When Berkshire started broadcasting its annual meetings, Rosi and I stopped going. Toronto to Omaha is an unpleasant flight including a stopover (recently, Air Canada introduced a direct flight). We miss our Omaha friends, the excitement, the drama, the patio lunches, dining at Gorat’s, Warren Buffett’s favorite restaurant — the entire experience, but…watching the full meeting from the comfort of our lounge chairs has its merits.
Known as the “Oracle of Omaha” for his track record of picking winning investments, Buffett was joined by his right-hand man Charlie Munger, vice chairman of Berkshire. The duo shared their unscripted views on their company, the financial markets, the economy, politics, corporate governance, and investing.
Their comments on the near-term have been known to move markets. Their insights on the long-term have earned fortunes for investors.
“I’m a card-carrying capitalist”
Buffett wants to make very clear where he stands regarding economic policy.
“I’m a card-carrying capitalist,” he said. “I believe we wouldn’t be sitting here except for the market system and the rule of law on some things that are embodied in this country.”
This comes as socialist policy proposals have gotten increasing amounts of support from the far left.
While Buffett has historically supported Democratic presidential candidates, he does not believe the pendulum will actually swing that far.
“I don’t think the country will go into socialism in 2020 or 2040 or 2060,” Buffett said.
“I think we’re all in favor of some kind of government social safety net in a country as prosperous as ours,” Munger added. “What a lot of us don’t like is the vast stupidity with which parts of that social safety net are managed by the government.”
Buying Amazon was a ‘value’ bet
On the Thursday ahead of the meeting, Buffett revealed to CNBC’s Becky Quick that Berkshire had amassed a new position in Amazon (AMZN). He attributed the purchase to “one of the fellows in the office that manage money.” In other words, the decision was made by Todd Combs or Ted Weschler.
This was a troubling development for some Buffett watchers who believe that Amazon stock is closer to its top than its bottom.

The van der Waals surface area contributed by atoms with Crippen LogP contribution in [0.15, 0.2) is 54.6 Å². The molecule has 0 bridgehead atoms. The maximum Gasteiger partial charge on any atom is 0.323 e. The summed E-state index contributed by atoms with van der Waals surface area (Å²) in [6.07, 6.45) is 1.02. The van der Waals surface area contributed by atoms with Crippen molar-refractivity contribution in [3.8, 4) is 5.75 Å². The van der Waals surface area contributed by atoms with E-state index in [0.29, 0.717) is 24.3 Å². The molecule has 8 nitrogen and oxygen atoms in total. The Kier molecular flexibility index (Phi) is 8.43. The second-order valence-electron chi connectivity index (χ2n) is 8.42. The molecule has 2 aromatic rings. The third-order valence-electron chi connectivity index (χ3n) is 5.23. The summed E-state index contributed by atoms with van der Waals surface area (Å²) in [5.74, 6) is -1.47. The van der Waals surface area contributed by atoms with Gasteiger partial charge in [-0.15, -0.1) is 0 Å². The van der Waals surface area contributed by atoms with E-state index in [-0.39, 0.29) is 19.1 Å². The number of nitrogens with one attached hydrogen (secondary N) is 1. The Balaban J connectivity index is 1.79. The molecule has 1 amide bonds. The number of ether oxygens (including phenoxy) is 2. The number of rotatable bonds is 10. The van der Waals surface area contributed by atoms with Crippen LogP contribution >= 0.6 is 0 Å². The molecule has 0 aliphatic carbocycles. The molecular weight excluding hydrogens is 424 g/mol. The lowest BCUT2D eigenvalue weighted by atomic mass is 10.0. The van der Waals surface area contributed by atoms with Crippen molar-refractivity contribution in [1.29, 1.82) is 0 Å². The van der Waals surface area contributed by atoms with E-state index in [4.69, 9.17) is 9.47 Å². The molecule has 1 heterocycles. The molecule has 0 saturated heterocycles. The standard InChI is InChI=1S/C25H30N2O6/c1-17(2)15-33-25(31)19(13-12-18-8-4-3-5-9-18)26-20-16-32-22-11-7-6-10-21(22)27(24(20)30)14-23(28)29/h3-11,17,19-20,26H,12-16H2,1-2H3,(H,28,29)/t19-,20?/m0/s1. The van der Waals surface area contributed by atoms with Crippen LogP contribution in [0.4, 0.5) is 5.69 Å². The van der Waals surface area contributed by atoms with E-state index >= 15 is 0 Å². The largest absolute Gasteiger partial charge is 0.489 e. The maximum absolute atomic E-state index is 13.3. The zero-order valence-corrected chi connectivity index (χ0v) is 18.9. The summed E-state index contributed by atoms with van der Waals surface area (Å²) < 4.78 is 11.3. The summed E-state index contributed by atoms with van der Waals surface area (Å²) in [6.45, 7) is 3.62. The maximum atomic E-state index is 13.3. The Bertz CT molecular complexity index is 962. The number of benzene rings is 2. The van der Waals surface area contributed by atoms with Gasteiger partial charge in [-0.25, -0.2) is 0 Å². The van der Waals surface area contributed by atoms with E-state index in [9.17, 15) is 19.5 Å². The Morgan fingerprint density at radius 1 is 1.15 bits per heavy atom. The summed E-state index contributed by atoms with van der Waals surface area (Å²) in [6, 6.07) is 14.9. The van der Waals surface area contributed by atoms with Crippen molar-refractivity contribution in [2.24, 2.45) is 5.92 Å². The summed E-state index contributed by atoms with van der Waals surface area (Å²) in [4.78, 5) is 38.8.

During the meeting, an investor asked how “value investors” like Buffett, Combs and Weschler could support such a bet.
“It’s interesting that the term value investing came up because I can assure you both managers — and one of them bought some Amazon stock in the last quarter — he is a value investor,” Buffett said.
“The two people that, one of whom made the investment in Amazon, they are looking at hundreds of securities,” he added. “Because they are managing less money in their universe, they are looking for things that they feel they understand what will be developed by that business between now and judgment day.”
Buffett further argued that all investing “value investing.”
In defense of Wells Fargo leadership
Wells Fargo continues to recover from its fake account scandal, which the world first learned about in September 2016. The bank admitted that employees had created millions of accounts for clients without their permission.
Wells’ woes led to the departure of CEO John Stumpf in 2016 and more recently Tim Sloan in 2019, who took over for Stumpf.
Some have called for jailing Wells’ top executives including CEOs. Buffett and Munger disagree.
“It looks to me like Wells made some big mistakes in what they incentivized,” Buffett said. “I’ve seen that at a lot of places. That clearly existed at Wells. To the extent that they set up fake accounts, a couple of million of them that had no balance in them, that could not possibly have been profitable to Wells.”